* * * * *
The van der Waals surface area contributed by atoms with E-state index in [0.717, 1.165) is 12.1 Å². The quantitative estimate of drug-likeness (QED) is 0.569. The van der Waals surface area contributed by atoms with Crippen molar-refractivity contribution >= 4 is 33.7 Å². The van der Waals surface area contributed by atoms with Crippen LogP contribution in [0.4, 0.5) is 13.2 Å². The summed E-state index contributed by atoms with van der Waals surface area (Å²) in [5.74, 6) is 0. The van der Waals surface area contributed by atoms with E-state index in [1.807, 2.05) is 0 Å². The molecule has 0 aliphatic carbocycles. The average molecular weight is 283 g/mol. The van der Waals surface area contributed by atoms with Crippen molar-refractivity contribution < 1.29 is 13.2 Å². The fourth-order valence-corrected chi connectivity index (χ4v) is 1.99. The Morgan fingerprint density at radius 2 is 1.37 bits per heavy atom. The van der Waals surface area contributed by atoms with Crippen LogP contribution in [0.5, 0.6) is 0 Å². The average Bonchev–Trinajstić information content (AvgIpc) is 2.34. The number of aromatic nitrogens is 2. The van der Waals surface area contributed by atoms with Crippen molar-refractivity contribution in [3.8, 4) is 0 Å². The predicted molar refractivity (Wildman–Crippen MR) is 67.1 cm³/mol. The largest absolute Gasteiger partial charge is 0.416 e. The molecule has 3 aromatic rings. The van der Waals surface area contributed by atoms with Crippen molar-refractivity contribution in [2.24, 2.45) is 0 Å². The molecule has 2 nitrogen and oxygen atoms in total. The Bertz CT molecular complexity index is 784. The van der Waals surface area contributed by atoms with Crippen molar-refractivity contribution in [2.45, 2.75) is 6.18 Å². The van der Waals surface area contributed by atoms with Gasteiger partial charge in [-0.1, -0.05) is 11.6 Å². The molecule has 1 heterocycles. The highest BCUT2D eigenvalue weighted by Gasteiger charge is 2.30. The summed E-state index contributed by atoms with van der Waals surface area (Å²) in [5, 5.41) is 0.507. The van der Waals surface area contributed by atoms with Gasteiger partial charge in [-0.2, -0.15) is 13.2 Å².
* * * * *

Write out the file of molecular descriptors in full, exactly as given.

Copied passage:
The van der Waals surface area contributed by atoms with E-state index in [0.717, 1.165) is 12.1 Å². The quantitative estimate of drug-likeness (QED) is 0.569. The van der Waals surface area contributed by atoms with Crippen molar-refractivity contribution >= 4 is 33.7 Å². The van der Waals surface area contributed by atoms with Crippen LogP contribution in [0.4, 0.5) is 13.2 Å². The summed E-state index contributed by atoms with van der Waals surface area (Å²) in [5.74, 6) is 0. The van der Waals surface area contributed by atoms with E-state index in [1.807, 2.05) is 0 Å². The molecule has 0 aliphatic carbocycles. The average molecular weight is 283 g/mol. The van der Waals surface area contributed by atoms with Crippen molar-refractivity contribution < 1.29 is 13.2 Å². The fourth-order valence-corrected chi connectivity index (χ4v) is 1.99. The Morgan fingerprint density at radius 2 is 1.37 bits per heavy atom. The van der Waals surface area contributed by atoms with Crippen LogP contribution in [0.5, 0.6) is 0 Å². The average Bonchev–Trinajstić information content (AvgIpc) is 2.34. The number of aromatic nitrogens is 2. The van der Waals surface area contributed by atoms with Crippen molar-refractivity contribution in [3.8, 4) is 0 Å². The predicted molar refractivity (Wildman–Crippen MR) is 67.1 cm³/mol. The largest absolute Gasteiger partial charge is 0.416 e. The molecule has 3 aromatic rings. The van der Waals surface area contributed by atoms with Crippen molar-refractivity contribution in [2.24, 2.45) is 0 Å². The molecule has 2 nitrogen and oxygen atoms in total. The Bertz CT molecular complexity index is 784. The van der Waals surface area contributed by atoms with Crippen molar-refractivity contribution in [2.45, 2.75) is 6.18 Å². The van der Waals surface area contributed by atoms with Gasteiger partial charge in [-0.1, -0.05) is 11.6 Å². The molecule has 1 heterocycles. The highest BCUT2D eigenvalue weighted by Gasteiger charge is 2.30. The summed E-state index contributed by atoms with van der Waals surface area (Å²) in [5, 5.41) is 0.507. The van der Waals surface area contributed by atoms with Gasteiger partial charge in [-0.2, -0.15) is 13.2 Å².